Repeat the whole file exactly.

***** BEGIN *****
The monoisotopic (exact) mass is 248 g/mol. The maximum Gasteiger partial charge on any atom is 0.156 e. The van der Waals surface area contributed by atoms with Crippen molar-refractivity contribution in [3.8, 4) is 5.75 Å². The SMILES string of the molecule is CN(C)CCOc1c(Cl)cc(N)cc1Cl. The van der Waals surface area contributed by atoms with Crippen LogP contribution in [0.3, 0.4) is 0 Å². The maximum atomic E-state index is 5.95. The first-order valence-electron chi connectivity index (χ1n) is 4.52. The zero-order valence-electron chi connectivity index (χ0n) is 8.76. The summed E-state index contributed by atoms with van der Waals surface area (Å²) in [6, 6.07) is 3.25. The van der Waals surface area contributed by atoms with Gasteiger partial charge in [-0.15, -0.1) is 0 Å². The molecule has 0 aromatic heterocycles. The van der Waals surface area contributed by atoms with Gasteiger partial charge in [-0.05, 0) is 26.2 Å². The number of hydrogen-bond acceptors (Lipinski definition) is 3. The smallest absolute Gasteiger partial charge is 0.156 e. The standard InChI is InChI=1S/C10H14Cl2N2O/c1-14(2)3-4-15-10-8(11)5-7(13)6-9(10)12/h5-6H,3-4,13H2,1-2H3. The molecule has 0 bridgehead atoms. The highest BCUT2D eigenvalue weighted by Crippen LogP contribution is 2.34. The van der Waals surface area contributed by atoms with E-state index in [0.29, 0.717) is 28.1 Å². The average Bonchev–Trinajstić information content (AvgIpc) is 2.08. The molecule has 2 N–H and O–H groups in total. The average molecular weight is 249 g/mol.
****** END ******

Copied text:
The monoisotopic (exact) mass is 248 g/mol. The maximum Gasteiger partial charge on any atom is 0.156 e. The van der Waals surface area contributed by atoms with Crippen molar-refractivity contribution in [3.8, 4) is 5.75 Å². The SMILES string of the molecule is CN(C)CCOc1c(Cl)cc(N)cc1Cl. The van der Waals surface area contributed by atoms with Crippen LogP contribution in [0.3, 0.4) is 0 Å². The maximum atomic E-state index is 5.95. The first-order valence-electron chi connectivity index (χ1n) is 4.52. The zero-order valence-electron chi connectivity index (χ0n) is 8.76. The summed E-state index contributed by atoms with van der Waals surface area (Å²) in [6, 6.07) is 3.25. The van der Waals surface area contributed by atoms with Gasteiger partial charge in [-0.15, -0.1) is 0 Å². The molecule has 0 aromatic heterocycles. The van der Waals surface area contributed by atoms with Gasteiger partial charge in [-0.05, 0) is 26.2 Å². The number of hydrogen-bond acceptors (Lipinski definition) is 3. The smallest absolute Gasteiger partial charge is 0.156 e. The standard InChI is InChI=1S/C10H14Cl2N2O/c1-14(2)3-4-15-10-8(11)5-7(13)6-9(10)12/h5-6H,3-4,13H2,1-2H3. The molecule has 0 bridgehead atoms. The highest BCUT2D eigenvalue weighted by Crippen LogP contribution is 2.34. The van der Waals surface area contributed by atoms with E-state index in [0.29, 0.717) is 28.1 Å². The average Bonchev–Trinajstić information content (AvgIpc) is 2.08. The molecule has 2 N–H and O–H groups in total. The average molecular weight is 249 g/mol.